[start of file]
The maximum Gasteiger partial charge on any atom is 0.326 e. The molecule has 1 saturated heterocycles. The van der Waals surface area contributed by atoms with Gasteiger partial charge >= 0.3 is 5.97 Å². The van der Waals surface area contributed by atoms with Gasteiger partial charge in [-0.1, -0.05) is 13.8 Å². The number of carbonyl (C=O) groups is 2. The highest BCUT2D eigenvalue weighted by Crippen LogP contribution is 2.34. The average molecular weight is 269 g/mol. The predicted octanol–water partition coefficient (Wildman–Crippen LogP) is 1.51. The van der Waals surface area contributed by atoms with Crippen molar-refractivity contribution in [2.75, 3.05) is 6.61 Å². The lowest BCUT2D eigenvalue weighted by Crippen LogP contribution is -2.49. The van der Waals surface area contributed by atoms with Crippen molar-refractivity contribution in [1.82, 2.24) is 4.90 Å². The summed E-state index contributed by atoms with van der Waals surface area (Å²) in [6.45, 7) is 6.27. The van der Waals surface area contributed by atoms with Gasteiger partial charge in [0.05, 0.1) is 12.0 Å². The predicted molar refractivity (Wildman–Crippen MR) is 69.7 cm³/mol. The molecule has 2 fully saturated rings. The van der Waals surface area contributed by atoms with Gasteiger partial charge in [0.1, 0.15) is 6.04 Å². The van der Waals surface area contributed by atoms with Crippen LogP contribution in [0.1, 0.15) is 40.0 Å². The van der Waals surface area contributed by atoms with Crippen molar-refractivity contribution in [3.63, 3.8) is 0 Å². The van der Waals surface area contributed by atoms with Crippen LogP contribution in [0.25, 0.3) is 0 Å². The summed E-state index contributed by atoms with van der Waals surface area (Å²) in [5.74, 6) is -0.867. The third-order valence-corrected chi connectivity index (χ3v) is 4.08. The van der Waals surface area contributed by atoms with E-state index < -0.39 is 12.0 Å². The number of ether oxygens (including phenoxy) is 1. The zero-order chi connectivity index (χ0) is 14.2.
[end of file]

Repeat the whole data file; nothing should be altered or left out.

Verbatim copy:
The maximum Gasteiger partial charge on any atom is 0.326 e. The molecule has 1 saturated heterocycles. The van der Waals surface area contributed by atoms with Gasteiger partial charge >= 0.3 is 5.97 Å². The van der Waals surface area contributed by atoms with Gasteiger partial charge in [-0.1, -0.05) is 13.8 Å². The number of carbonyl (C=O) groups is 2. The highest BCUT2D eigenvalue weighted by Crippen LogP contribution is 2.34. The average molecular weight is 269 g/mol. The predicted octanol–water partition coefficient (Wildman–Crippen LogP) is 1.51. The van der Waals surface area contributed by atoms with Crippen molar-refractivity contribution in [2.75, 3.05) is 6.61 Å². The lowest BCUT2D eigenvalue weighted by Crippen LogP contribution is -2.49. The van der Waals surface area contributed by atoms with Crippen molar-refractivity contribution in [1.82, 2.24) is 4.90 Å². The summed E-state index contributed by atoms with van der Waals surface area (Å²) in [6.45, 7) is 6.27. The van der Waals surface area contributed by atoms with Gasteiger partial charge in [0.05, 0.1) is 12.0 Å². The predicted molar refractivity (Wildman–Crippen MR) is 69.7 cm³/mol. The molecule has 2 fully saturated rings. The van der Waals surface area contributed by atoms with Gasteiger partial charge in [0.1, 0.15) is 6.04 Å². The van der Waals surface area contributed by atoms with Crippen LogP contribution in [0.1, 0.15) is 40.0 Å². The van der Waals surface area contributed by atoms with Crippen molar-refractivity contribution in [3.63, 3.8) is 0 Å². The van der Waals surface area contributed by atoms with Crippen LogP contribution in [0.25, 0.3) is 0 Å². The summed E-state index contributed by atoms with van der Waals surface area (Å²) in [5.74, 6) is -0.867. The third-order valence-corrected chi connectivity index (χ3v) is 4.08. The van der Waals surface area contributed by atoms with E-state index < -0.39 is 12.0 Å². The number of ether oxygens (including phenoxy) is 1. The zero-order chi connectivity index (χ0) is 14.2.